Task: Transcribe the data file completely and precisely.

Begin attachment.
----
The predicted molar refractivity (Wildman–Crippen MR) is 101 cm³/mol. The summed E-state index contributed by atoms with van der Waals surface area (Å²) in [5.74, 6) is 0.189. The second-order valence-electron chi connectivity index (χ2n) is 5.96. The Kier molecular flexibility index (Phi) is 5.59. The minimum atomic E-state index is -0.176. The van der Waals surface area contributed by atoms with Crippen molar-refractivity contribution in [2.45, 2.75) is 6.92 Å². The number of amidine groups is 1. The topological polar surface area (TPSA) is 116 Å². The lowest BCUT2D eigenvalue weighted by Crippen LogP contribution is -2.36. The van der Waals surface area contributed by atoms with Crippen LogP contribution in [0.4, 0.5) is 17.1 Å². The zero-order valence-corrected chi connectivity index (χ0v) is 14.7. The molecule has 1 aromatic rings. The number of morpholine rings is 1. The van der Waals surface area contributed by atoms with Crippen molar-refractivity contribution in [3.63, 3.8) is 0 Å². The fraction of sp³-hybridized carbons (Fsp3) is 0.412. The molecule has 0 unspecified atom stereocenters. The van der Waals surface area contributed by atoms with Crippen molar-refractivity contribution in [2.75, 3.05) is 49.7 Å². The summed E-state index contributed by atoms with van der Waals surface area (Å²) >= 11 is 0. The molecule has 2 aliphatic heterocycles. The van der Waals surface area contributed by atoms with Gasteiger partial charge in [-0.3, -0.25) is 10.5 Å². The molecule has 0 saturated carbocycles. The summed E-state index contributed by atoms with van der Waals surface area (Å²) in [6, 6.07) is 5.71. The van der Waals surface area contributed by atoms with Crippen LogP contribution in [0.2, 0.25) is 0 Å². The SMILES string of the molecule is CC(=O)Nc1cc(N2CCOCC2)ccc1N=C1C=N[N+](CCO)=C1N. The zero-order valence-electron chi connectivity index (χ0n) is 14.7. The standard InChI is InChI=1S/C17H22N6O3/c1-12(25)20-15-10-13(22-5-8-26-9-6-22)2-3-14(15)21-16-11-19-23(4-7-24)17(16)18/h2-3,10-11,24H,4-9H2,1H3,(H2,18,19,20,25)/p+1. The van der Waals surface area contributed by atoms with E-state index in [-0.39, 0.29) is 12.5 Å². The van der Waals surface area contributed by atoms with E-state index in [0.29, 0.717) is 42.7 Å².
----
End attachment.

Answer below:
The predicted molar refractivity (Wildman–Crippen MR) is 101 cm³/mol. The summed E-state index contributed by atoms with van der Waals surface area (Å²) in [5.74, 6) is 0.189. The second-order valence-electron chi connectivity index (χ2n) is 5.96. The Kier molecular flexibility index (Phi) is 5.59. The minimum atomic E-state index is -0.176. The van der Waals surface area contributed by atoms with Crippen molar-refractivity contribution in [2.45, 2.75) is 6.92 Å². The number of amidine groups is 1. The topological polar surface area (TPSA) is 116 Å². The lowest BCUT2D eigenvalue weighted by Crippen LogP contribution is -2.36. The van der Waals surface area contributed by atoms with Crippen LogP contribution in [0.4, 0.5) is 17.1 Å². The zero-order valence-corrected chi connectivity index (χ0v) is 14.7. The molecule has 1 aromatic rings. The number of morpholine rings is 1. The van der Waals surface area contributed by atoms with Crippen molar-refractivity contribution in [3.63, 3.8) is 0 Å². The fraction of sp³-hybridized carbons (Fsp3) is 0.412. The molecule has 0 unspecified atom stereocenters. The van der Waals surface area contributed by atoms with Crippen molar-refractivity contribution in [2.75, 3.05) is 49.7 Å². The summed E-state index contributed by atoms with van der Waals surface area (Å²) >= 11 is 0. The molecule has 2 aliphatic heterocycles. The van der Waals surface area contributed by atoms with Gasteiger partial charge in [-0.3, -0.25) is 10.5 Å². The molecule has 0 saturated carbocycles. The summed E-state index contributed by atoms with van der Waals surface area (Å²) in [6, 6.07) is 5.71. The van der Waals surface area contributed by atoms with Crippen LogP contribution in [0.2, 0.25) is 0 Å². The SMILES string of the molecule is CC(=O)Nc1cc(N2CCOCC2)ccc1N=C1C=N[N+](CCO)=C1N. The zero-order valence-electron chi connectivity index (χ0n) is 14.7. The standard InChI is InChI=1S/C17H22N6O3/c1-12(25)20-15-10-13(22-5-8-26-9-6-22)2-3-14(15)21-16-11-19-23(4-7-24)17(16)18/h2-3,10-11,24H,4-9H2,1H3,(H2,18,19,20,25)/p+1. The van der Waals surface area contributed by atoms with E-state index in [-0.39, 0.29) is 12.5 Å². The van der Waals surface area contributed by atoms with E-state index in [0.29, 0.717) is 42.7 Å².